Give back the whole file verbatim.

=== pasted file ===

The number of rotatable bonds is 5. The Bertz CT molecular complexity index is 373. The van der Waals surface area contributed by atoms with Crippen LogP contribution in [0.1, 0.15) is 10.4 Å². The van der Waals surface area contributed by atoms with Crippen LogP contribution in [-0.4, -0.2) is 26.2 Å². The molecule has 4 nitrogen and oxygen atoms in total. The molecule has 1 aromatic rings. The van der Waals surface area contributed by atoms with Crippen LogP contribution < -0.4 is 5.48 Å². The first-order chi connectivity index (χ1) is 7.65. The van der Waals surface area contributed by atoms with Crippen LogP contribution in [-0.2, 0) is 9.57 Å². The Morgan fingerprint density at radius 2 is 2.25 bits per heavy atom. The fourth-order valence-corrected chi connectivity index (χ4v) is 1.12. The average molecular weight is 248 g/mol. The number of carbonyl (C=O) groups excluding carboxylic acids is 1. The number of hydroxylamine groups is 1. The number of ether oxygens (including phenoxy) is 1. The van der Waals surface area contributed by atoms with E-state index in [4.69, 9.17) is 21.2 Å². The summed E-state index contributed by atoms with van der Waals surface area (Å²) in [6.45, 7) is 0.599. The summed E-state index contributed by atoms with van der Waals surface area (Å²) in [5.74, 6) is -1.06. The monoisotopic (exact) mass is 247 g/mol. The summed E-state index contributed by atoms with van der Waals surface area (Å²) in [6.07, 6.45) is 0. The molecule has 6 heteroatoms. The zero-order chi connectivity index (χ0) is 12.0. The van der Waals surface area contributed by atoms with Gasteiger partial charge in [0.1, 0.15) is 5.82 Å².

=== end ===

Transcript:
The number of rotatable bonds is 5. The Bertz CT molecular complexity index is 373. The van der Waals surface area contributed by atoms with Crippen LogP contribution in [0.1, 0.15) is 10.4 Å². The van der Waals surface area contributed by atoms with Crippen LogP contribution in [-0.4, -0.2) is 26.2 Å². The molecule has 4 nitrogen and oxygen atoms in total. The molecule has 1 aromatic rings. The van der Waals surface area contributed by atoms with Crippen LogP contribution < -0.4 is 5.48 Å². The first-order chi connectivity index (χ1) is 7.65. The van der Waals surface area contributed by atoms with Crippen LogP contribution in [-0.2, 0) is 9.57 Å². The Morgan fingerprint density at radius 2 is 2.25 bits per heavy atom. The fourth-order valence-corrected chi connectivity index (χ4v) is 1.12. The average molecular weight is 248 g/mol. The number of carbonyl (C=O) groups excluding carboxylic acids is 1. The number of hydroxylamine groups is 1. The number of ether oxygens (including phenoxy) is 1. The van der Waals surface area contributed by atoms with E-state index in [4.69, 9.17) is 21.2 Å². The summed E-state index contributed by atoms with van der Waals surface area (Å²) in [6.45, 7) is 0.599. The summed E-state index contributed by atoms with van der Waals surface area (Å²) in [5.74, 6) is -1.06. The monoisotopic (exact) mass is 247 g/mol. The summed E-state index contributed by atoms with van der Waals surface area (Å²) in [6.07, 6.45) is 0. The molecule has 6 heteroatoms. The zero-order chi connectivity index (χ0) is 12.0. The van der Waals surface area contributed by atoms with Gasteiger partial charge in [0.1, 0.15) is 5.82 Å².